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Irish Mirror
Irish Mirror
Joel Leaver

Caroline Flack's mum reacts to Jeremy Clarkson's 'awful' Meghan Markle comments

Caroline Flack 's mother has spoken about being "upset" over how Jeremy Clarkson was allowed "just say what he wants" about Meghan Markle in a recent column.

It comes after Clarkson, 62, wrote in a column earlier this week that he has dreamt of seeing Meghan, 41, paraded through the streets and publicly shamed.

His remarks prompted a backlash and have been dubbed "vile". He has since said that he was "horrified to have caused so much hurt" following the response to such.

Among those who have reacted to the column is Christine Flack, 72, the mother of the late Caroline, who took her own life in 2020. She spoke about it on LBC radio earlier.

Christine Flack (right), pictured with her late daughter Caroline Flack (left), called into LBC radio this afternoon (Instagram)

Christine explained that she is "upset" over Clarkson's recent column, which came following the release of the Netflix docuseries Harry & Meghan earlier this month.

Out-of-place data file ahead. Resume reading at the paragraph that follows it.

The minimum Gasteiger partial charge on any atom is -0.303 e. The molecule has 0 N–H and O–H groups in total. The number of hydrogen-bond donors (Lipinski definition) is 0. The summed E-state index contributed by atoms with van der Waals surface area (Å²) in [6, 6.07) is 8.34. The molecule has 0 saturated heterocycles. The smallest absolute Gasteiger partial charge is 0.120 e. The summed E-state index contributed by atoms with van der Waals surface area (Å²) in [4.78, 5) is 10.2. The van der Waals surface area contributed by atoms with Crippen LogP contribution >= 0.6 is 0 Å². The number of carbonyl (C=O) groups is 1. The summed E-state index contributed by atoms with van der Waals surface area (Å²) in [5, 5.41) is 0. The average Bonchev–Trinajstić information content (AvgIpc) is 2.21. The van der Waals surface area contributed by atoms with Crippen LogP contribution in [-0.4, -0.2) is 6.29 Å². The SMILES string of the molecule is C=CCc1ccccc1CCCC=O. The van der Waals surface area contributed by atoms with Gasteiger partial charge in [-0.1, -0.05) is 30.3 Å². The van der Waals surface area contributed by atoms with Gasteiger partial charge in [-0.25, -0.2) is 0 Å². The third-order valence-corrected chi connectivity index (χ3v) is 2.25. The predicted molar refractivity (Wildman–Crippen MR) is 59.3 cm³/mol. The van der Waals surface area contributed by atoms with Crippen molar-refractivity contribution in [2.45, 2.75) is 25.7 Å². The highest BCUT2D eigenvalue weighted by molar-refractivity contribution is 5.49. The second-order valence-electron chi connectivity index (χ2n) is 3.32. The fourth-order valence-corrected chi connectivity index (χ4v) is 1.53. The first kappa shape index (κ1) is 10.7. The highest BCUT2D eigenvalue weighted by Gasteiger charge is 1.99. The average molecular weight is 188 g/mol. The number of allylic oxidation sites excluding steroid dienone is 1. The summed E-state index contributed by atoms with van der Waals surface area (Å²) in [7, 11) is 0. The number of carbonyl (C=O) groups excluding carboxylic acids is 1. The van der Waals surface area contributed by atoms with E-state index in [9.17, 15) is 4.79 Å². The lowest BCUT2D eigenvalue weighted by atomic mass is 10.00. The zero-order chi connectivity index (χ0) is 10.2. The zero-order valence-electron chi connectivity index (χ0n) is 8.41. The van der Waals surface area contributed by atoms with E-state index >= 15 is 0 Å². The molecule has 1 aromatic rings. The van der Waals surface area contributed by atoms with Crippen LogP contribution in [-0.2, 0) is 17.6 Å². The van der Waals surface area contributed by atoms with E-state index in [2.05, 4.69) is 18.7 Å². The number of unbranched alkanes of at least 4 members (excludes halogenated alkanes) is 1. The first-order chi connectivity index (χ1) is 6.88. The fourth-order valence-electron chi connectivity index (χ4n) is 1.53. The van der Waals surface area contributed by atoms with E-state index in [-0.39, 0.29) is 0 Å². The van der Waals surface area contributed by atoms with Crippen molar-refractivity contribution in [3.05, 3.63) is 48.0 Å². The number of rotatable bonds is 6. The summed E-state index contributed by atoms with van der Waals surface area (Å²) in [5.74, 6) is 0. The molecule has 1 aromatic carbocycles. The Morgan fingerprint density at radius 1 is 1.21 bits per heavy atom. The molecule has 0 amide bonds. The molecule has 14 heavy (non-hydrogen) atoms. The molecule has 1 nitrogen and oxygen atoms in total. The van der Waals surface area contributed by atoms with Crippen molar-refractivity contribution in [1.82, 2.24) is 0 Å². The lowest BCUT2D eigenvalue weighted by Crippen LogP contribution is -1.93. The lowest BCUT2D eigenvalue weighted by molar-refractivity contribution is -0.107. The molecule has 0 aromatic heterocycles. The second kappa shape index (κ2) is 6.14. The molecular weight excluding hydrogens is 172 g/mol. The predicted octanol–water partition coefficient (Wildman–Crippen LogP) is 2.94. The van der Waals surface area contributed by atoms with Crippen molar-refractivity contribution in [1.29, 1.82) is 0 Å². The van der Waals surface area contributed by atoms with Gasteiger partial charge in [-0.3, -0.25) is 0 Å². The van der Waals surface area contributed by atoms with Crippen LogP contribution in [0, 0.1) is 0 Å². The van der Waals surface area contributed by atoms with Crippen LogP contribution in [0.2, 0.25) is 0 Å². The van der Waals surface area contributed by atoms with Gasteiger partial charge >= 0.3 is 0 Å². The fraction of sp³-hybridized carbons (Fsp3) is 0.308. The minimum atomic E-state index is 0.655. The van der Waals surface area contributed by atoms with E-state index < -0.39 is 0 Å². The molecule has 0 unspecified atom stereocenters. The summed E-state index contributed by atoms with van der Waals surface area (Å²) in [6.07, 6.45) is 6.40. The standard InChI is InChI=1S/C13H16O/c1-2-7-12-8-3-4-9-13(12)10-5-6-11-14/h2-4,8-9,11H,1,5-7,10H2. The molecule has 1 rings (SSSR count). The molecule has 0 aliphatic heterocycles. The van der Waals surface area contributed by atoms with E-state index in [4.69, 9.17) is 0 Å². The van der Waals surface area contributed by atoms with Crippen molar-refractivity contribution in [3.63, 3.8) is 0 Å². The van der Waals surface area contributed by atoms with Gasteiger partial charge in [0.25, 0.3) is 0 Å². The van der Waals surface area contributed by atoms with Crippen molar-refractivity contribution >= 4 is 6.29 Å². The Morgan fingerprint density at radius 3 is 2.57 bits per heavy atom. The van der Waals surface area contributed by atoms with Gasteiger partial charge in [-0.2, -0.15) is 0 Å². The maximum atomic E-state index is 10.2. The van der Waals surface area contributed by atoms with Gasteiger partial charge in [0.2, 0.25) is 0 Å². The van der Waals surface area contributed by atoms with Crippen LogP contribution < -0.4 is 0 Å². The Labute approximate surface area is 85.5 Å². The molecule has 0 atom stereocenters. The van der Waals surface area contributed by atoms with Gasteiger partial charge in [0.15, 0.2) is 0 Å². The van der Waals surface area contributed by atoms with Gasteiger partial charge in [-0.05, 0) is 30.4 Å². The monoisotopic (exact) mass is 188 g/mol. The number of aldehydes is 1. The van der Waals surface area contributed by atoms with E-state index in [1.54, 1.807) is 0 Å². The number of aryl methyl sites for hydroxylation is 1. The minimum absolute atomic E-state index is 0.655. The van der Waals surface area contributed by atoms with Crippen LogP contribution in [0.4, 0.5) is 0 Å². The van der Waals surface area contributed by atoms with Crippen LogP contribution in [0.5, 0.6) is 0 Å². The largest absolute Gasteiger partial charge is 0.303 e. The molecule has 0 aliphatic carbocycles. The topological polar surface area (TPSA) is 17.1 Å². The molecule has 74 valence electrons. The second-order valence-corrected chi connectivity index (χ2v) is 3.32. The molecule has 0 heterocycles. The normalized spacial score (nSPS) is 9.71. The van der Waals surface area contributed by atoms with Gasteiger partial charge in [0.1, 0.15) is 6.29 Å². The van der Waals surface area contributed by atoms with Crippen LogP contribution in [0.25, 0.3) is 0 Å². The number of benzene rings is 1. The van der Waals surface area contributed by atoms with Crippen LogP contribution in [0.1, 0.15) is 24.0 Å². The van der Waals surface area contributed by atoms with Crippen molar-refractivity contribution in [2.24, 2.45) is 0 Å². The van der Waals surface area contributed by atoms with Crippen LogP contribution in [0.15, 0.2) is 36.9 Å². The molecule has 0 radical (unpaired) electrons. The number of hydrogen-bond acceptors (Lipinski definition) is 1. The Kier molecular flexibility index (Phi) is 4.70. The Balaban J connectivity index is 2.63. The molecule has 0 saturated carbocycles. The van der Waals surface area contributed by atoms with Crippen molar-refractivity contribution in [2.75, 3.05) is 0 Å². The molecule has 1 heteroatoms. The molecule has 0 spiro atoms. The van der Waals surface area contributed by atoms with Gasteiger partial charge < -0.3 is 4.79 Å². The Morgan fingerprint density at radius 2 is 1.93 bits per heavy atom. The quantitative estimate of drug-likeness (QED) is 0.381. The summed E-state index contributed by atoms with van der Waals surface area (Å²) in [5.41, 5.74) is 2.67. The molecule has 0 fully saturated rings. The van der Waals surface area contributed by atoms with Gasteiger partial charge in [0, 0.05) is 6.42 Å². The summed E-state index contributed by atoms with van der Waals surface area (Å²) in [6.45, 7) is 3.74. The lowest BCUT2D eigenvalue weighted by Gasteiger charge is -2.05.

She commented: "Someone like [Clarkson] can just say what he wants but it gets printed, that's the worst thing." She added: "We shouldn't just be able to say awful things."

Speaking to Shelagh Fogarty, 56, on her radio show earlier, Christine said that Meghan – who has spoken about wanting to take her own life in the past – might be "fragile".

She spoke about a recent column by Jeremy Clarkson (pictured) (Getty Images)

The newly-released docuseries saw Meghan's mother, Doria Ragland, 66, break down in tears whilst discussing her daughter's mental health struggles during one episode.

Christine spoke about her late daughter Caroline, who took her own life, aged 40, almost three years ago, on the radio show. Her death came ahead of her standing trial for an alleged assault on her boyfriend Lewis Burton, now 30.

Clarkson wrote about Meghan Markle (pictured) in the column, with his remarks prompting criticism (Getty Images)

Discussing her late daughter, Christine said: "[She] had the most awful threats over things that were written in the paper." She said that "so much of it was untrue".

Christine said that she has received apologies over certain stories in the past, but further commented whilst on LBC earlier this afternoon: "It's all too easy just to apologise."

If you're struggling and need to talk, the Samaritans operate a free helpline open 24/7 on 116 123. Alternatively, you can email or visit their site to find your local branch.

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